• Bloomberg


America’s biggest supermarket chain is seeing signs that U.S. shoppers are getting nervous about the future.

“It’s fascinating right now from a customer standpoint. They feel incredibly good about the economy but very nervous about where things are headed,” Kroger Co. Chief Executive Officer Rodney McMullen said in an onstage interview at the National Retail Federation’s annual trade show in New York City.

“If you talk about questions in the present,” American shoppers feel just fine, but “if you change the question a little to ‘where do you think things are going,’ there’s a lot of uncertainty,” he said.

Kroger operates supermarkets and other types of stores in about 35 states plus the District of Columbia under various banners, giving the Cincinnati-based company a clear window into Americans’ buying habits.

McMullen’s observations come at a time when the consumer environment in the U.S. is the strongest in years, with low gas prices and rising median wages fueling consumer confidence.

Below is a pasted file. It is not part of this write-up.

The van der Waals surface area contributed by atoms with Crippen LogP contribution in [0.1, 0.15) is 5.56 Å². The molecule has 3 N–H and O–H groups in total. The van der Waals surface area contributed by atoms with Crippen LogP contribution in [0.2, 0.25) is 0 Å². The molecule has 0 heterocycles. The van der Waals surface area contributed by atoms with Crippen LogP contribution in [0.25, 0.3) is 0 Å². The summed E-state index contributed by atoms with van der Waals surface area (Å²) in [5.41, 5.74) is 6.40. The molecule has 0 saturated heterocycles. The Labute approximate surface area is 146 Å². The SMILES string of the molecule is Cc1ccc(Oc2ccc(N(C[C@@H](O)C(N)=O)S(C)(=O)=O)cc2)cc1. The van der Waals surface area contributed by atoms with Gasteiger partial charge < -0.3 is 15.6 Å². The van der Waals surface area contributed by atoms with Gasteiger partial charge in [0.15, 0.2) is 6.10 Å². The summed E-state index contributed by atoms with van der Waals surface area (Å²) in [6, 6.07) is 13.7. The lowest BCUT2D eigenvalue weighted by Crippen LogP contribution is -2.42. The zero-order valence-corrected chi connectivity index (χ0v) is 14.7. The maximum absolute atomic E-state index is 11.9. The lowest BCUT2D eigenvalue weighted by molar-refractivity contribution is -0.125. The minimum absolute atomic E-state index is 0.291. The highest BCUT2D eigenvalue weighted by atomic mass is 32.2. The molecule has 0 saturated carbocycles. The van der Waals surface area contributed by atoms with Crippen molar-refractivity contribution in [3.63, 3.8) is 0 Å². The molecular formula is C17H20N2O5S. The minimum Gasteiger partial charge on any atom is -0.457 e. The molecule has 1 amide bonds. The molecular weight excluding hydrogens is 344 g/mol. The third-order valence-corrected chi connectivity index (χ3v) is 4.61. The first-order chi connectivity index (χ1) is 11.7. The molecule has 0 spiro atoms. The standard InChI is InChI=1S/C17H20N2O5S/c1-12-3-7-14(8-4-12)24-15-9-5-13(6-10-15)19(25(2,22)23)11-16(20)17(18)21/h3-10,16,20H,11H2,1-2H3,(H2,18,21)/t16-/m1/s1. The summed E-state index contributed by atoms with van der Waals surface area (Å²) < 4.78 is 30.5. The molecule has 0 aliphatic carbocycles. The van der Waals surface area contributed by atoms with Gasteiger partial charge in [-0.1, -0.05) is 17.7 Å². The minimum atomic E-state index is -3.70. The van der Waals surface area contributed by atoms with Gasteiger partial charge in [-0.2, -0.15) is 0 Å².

But cracks have started to emerge: retailers’ in-store traffic slipped during the critical Black Friday weekend in November, and a series of lackluster holiday sales reports in the past week suggest consumer optimism may not be as high as forecasters expected heading into the Christmas season.

McMullen said he isn’t yet bracing for the worst, and executives at Kroger “don’t see anything that would cause us to say there’s a recession right around the corner.”

Still, the U.S. appears to be at a “fork in the road,” and if wider macroeconomic issues like trade negotiations don’t get resolved, the situation could take a turn for the worse, he said.

“It’s easy to paint a picture where things could be fabulous” and another “where things could be a recession,” McMullen said. “If those things don’t play out the way we all want it to, then I think a recession is something that could happen.”

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